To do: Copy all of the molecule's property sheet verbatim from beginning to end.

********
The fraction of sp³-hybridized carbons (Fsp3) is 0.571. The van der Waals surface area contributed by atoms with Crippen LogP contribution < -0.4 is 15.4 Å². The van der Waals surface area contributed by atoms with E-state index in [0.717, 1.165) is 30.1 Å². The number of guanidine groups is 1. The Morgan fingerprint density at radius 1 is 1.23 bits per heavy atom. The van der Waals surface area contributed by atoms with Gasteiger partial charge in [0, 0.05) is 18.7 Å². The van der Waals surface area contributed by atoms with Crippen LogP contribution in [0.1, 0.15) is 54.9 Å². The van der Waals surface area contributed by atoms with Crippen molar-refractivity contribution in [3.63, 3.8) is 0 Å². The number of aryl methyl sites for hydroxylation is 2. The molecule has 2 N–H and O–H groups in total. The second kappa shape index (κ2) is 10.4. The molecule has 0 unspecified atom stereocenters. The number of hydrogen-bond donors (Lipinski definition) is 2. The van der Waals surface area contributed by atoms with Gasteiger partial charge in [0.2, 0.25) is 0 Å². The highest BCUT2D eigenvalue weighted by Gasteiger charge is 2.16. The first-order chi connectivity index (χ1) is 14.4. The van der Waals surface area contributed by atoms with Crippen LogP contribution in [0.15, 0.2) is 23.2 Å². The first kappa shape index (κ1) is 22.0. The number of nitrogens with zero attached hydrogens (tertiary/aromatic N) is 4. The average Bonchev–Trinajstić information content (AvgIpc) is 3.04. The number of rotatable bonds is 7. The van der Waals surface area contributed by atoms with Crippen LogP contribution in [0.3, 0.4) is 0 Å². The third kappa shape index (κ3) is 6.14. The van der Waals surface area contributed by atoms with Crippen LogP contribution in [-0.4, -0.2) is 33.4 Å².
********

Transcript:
The fraction of sp³-hybridized carbons (Fsp3) is 0.571. The van der Waals surface area contributed by atoms with Crippen LogP contribution < -0.4 is 15.4 Å². The van der Waals surface area contributed by atoms with E-state index in [0.717, 1.165) is 30.1 Å². The number of guanidine groups is 1. The Morgan fingerprint density at radius 1 is 1.23 bits per heavy atom. The van der Waals surface area contributed by atoms with Gasteiger partial charge in [0, 0.05) is 18.7 Å². The van der Waals surface area contributed by atoms with Crippen LogP contribution in [0.1, 0.15) is 54.9 Å². The van der Waals surface area contributed by atoms with Crippen molar-refractivity contribution in [3.63, 3.8) is 0 Å². The number of aryl methyl sites for hydroxylation is 2. The molecule has 2 N–H and O–H groups in total. The second kappa shape index (κ2) is 10.4. The molecule has 0 unspecified atom stereocenters. The number of hydrogen-bond donors (Lipinski definition) is 2. The van der Waals surface area contributed by atoms with Gasteiger partial charge in [0.2, 0.25) is 0 Å². The highest BCUT2D eigenvalue weighted by Gasteiger charge is 2.16. The first-order chi connectivity index (χ1) is 14.4. The van der Waals surface area contributed by atoms with Crippen LogP contribution in [0.15, 0.2) is 23.2 Å². The first kappa shape index (κ1) is 22.0. The number of nitrogens with zero attached hydrogens (tertiary/aromatic N) is 4. The average Bonchev–Trinajstić information content (AvgIpc) is 3.04. The number of rotatable bonds is 7. The van der Waals surface area contributed by atoms with Crippen LogP contribution in [0.3, 0.4) is 0 Å². The third kappa shape index (κ3) is 6.14. The van der Waals surface area contributed by atoms with Crippen LogP contribution in [-0.4, -0.2) is 33.4 Å².